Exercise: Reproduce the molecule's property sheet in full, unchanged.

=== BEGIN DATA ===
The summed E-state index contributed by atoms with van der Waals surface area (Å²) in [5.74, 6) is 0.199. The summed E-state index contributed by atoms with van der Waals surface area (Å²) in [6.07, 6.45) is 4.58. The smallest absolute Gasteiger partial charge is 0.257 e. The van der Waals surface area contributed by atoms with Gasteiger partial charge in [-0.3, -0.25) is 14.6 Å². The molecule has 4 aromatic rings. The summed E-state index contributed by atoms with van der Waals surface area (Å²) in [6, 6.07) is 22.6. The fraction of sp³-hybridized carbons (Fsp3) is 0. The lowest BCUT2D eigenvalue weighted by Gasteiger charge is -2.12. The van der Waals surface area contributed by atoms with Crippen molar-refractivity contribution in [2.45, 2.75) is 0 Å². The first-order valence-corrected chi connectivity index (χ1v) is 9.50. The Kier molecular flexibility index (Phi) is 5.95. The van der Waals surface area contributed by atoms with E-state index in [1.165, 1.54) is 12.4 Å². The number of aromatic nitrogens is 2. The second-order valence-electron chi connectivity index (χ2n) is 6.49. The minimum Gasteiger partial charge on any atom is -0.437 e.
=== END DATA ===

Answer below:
The summed E-state index contributed by atoms with van der Waals surface area (Å²) in [5.74, 6) is 0.199. The summed E-state index contributed by atoms with van der Waals surface area (Å²) in [6.07, 6.45) is 4.58. The smallest absolute Gasteiger partial charge is 0.257 e. The van der Waals surface area contributed by atoms with Gasteiger partial charge in [-0.3, -0.25) is 14.6 Å². The molecule has 4 aromatic rings. The summed E-state index contributed by atoms with van der Waals surface area (Å²) in [6, 6.07) is 22.6. The fraction of sp³-hybridized carbons (Fsp3) is 0. The lowest BCUT2D eigenvalue weighted by Gasteiger charge is -2.12. The van der Waals surface area contributed by atoms with Crippen molar-refractivity contribution in [2.45, 2.75) is 0 Å². The first-order valence-corrected chi connectivity index (χ1v) is 9.50. The Kier molecular flexibility index (Phi) is 5.95. The van der Waals surface area contributed by atoms with E-state index in [1.165, 1.54) is 12.4 Å². The number of aromatic nitrogens is 2. The second-order valence-electron chi connectivity index (χ2n) is 6.49. The minimum Gasteiger partial charge on any atom is -0.437 e.